This morning, GOP Presidential front-runner Rick Santorum expanded the right’s war on women into a war on families. On Face the Nation, Santorum announced that he opposes paying for prenatal testing during pregnancy because, in his words, “the customary procedure is to encourage abortions” among fetuses found to be “disabled.”

Holy cow, where should we even start with that?

I’ve personally had two high-risk pregnancies thanks to what is affectionately referred to as my “advanced maternal age.” I underwent screening (not testing, I’ll explain the difference later) for genetic problems. Before you can even get the screening you have a very frank discussion with your doctor where you are told of the chance for false positives that can, if you choose, lead to more screening, and ultimately testing. If you decide to go forward, you are then required to meet with a genetic counselor, who explains the odds are against an abnormality, the risk from false positives and strongly advises that you can elect at any time not to go forward with more screening or testing. Never once did anyone in this process bring up, let alone, encourage abortion. It is absurd. These are medical professionals who dedicate their lives to bringing babies into the world. That is just not what they do.

But beyond the question of abortion, making this about disabled kids is either incredibly misguided, or a standard conservative trick of using deception and spin when facts aren’t on your side. Prenatal testing is about detection of a wide array of genetic conditions, the majority of which are fatal during pregnancy. Other conditions can benefit from surgery prior to birth. Only a handful result in babies that live, but have disabilities. Let’s start by dropping some science.

In a high-risk pregnancy, where there is a history of genetic abnormalities or in mothers over age 35, a mom can elect to receive preliminary screening, in which blood tests are combined with a high-resolution ultrasound around 10 to 12 weeks of gestation. When results of this screening show a higher than average risk of abnormalities, a woman may elect to undergo prenatal testing – amniocentesis or CVS – to collect genetic material from the fetus or placenta. The tests can, themselves, cause miscarriage, so it is not a decision taken lightly.

Prenatal tests detect, among other things, abnormalities known as aneuploidies, in which an incorrect number of chromosomes are present. The vast majority of these situations are always fatal before or just after birth. Of those that are not, only four types — Trisomies 13, 18, 21 and those involving the sex chromosome – can result in babies that can live for up to a year or more. And only Trisomy 21 (Down’s Syndrome) results in anything resembling a normal life. Rick Santorum’s daughter, Bella, has Trisomy 18 and at age 3, has a number of serious health conditions, but thanks to receiving the best medical care available, has outlived the vast majority of kids with her condition.

In these cases, shouldn’t parents be given time to prepare for bringing home a special needs (disabled) child? Shouldn’t doctors in the delivery room know a newborn may have serious medical conditions requiring an array of interventions to live?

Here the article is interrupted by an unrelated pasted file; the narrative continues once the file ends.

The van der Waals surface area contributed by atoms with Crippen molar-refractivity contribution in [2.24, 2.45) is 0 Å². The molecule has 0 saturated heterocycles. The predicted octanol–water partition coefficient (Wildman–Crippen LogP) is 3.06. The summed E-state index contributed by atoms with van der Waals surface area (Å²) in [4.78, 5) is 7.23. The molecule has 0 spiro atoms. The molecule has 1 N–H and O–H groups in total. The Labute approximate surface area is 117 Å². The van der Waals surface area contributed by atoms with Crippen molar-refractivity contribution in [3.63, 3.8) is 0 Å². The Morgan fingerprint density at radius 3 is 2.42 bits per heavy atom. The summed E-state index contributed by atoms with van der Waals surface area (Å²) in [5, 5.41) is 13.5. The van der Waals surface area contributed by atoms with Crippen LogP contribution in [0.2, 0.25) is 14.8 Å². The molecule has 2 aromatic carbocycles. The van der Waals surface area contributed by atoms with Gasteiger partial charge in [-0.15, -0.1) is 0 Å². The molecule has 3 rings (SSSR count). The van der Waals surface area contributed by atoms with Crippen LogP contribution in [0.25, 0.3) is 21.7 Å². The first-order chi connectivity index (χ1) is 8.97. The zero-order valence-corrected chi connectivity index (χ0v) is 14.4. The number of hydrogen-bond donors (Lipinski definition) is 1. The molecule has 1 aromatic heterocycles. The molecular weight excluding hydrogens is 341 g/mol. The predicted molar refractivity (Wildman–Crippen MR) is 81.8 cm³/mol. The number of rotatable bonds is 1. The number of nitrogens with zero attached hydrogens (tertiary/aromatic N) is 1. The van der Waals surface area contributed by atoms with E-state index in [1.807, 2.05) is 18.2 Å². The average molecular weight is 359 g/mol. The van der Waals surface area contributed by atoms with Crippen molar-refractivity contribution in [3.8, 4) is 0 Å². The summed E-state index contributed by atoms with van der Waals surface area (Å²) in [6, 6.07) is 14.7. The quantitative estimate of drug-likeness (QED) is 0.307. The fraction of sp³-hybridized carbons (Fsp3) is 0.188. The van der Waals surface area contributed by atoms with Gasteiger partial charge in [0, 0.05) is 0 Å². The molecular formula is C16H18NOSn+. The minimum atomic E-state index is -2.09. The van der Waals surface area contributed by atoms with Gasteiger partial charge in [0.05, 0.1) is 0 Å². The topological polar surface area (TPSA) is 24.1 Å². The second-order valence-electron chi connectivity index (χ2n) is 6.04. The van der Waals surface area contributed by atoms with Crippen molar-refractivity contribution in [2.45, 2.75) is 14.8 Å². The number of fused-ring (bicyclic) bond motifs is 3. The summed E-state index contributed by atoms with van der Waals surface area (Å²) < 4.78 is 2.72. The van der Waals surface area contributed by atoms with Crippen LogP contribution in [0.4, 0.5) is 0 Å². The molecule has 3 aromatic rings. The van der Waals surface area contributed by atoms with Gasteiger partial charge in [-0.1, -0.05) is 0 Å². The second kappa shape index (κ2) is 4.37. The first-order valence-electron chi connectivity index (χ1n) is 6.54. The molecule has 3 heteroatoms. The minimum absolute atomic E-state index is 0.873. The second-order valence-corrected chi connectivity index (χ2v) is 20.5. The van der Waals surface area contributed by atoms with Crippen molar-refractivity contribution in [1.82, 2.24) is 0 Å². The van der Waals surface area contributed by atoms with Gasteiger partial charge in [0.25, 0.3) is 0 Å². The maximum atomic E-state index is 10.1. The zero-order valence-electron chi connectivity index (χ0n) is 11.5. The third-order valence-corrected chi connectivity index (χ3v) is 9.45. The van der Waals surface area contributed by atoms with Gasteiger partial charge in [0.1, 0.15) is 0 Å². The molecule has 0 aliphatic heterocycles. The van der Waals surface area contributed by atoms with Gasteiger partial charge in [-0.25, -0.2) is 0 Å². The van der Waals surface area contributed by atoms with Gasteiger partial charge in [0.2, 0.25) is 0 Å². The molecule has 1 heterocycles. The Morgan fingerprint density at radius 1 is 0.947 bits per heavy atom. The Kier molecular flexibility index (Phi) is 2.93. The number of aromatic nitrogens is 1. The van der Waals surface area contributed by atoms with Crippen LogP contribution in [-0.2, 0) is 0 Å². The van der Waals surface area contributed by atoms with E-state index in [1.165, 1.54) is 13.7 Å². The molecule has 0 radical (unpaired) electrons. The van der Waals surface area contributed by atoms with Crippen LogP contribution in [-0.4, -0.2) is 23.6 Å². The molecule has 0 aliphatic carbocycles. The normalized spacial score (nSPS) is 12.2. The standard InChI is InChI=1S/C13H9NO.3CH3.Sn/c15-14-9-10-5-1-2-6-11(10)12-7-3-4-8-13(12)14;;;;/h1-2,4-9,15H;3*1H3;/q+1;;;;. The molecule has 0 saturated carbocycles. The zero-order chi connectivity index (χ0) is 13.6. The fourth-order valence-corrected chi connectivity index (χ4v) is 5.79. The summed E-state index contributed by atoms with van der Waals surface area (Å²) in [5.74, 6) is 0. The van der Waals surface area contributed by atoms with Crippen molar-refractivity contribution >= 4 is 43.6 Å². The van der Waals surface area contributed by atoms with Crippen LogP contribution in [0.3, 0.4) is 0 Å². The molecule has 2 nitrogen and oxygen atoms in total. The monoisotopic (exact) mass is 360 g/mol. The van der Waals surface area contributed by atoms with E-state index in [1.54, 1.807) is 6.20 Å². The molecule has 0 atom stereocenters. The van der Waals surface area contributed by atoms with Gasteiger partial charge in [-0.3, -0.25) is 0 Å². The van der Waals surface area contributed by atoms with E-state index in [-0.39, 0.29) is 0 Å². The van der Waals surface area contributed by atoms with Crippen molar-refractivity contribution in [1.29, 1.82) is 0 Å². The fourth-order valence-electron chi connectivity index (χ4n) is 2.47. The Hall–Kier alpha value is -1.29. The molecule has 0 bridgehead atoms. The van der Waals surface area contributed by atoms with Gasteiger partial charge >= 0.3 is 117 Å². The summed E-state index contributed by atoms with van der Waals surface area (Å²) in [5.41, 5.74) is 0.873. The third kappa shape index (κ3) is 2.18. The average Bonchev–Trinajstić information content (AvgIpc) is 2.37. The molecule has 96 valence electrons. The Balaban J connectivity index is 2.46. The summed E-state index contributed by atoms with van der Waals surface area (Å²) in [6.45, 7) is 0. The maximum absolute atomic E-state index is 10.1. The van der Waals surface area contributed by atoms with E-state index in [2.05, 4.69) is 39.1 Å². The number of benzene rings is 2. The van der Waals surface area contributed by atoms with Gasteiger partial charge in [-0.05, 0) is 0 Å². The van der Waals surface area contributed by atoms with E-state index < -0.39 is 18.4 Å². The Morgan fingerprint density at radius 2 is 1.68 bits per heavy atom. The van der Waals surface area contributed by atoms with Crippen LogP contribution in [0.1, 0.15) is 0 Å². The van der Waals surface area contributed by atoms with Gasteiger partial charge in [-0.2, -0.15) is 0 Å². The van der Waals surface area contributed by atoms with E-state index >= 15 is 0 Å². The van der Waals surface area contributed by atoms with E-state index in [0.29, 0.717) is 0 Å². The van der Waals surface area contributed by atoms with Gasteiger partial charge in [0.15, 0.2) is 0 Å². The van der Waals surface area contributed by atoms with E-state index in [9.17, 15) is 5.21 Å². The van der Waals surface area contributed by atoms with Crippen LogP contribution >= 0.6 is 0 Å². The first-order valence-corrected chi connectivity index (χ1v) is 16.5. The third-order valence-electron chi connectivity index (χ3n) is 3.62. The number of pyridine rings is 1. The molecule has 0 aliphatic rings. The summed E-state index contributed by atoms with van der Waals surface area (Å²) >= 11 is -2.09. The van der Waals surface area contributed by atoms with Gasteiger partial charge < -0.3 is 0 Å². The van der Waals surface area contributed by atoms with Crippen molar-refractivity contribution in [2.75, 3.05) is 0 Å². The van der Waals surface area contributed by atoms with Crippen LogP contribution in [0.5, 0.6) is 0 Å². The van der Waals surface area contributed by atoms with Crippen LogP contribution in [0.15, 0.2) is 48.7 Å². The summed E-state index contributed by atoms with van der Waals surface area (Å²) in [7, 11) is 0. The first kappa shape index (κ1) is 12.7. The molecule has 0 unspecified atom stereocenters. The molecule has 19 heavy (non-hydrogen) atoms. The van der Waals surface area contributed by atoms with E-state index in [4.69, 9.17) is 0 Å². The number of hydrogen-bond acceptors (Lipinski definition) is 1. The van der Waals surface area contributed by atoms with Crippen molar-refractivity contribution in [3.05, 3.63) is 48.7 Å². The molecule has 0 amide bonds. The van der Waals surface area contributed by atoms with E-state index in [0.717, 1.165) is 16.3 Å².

But, on the flipside, that means there are 23 types of monosomies and 20 types of trisomies that result in miscarriage, stillbirth or babies that never leave the hospital. In these instances, we are not talking about disabled kids. These are moms and dads that will lose a pregnancy, or whose baby will die in the hours or days after birth. Shouldn’t they have a right to know? To seek the comfort of their family, their friends, their spiritual advisor? To have time to prepare the siblings at home?

Other genetic conditions can be caught by prenatal testing. If detected during pregnancy, in utero surgical procedures are now available that dramatically improve outcomes for kids with spina bifida. If your concern is for kids with disabilities, why take a huge step back and deny access to testing that can so dramatically improve the life of those with this condition?

And, let’s talk abortion. If you are pregnant and are told the fetus will never survive to a live birth, you and your doctor may want to talk about terminating the pregnancy rather than proceeding to a stillbirth. Pregnancy is a high-risk situation for some women. If the baby has zero chance of survival, should we also reduce mom’s chances needlessly?

But, let’s be honest. Do positive prenatal test results lead to abortions? Yes. Even in the case of Down’s Syndrome, it has been reported that 92 percent of pregnancies testing positive are terminated. I’m going to guess that number includes more than a few Republicans. If Rick Santorum becomes the nominee, he is going to campaign on taking away a choice that 92 percent of people faced with it ultimately make. Speaking politically for a second, that may not be a winner for him.

My bottom line is this – if medical science provides us with a tool that can reduce the number of stillbirths, catch and repair malformations caused by spina bifida, prepare delivery room staff for newborns with serious medical needs and prepare families for a heartbreaking loss or a child with special needs, why would we as a society want to throw that away and return to the dark ages? This is a question we should be asking anyone who endorses Santorum for President, and something for you to consider if you or your loved ones are planning to have children.

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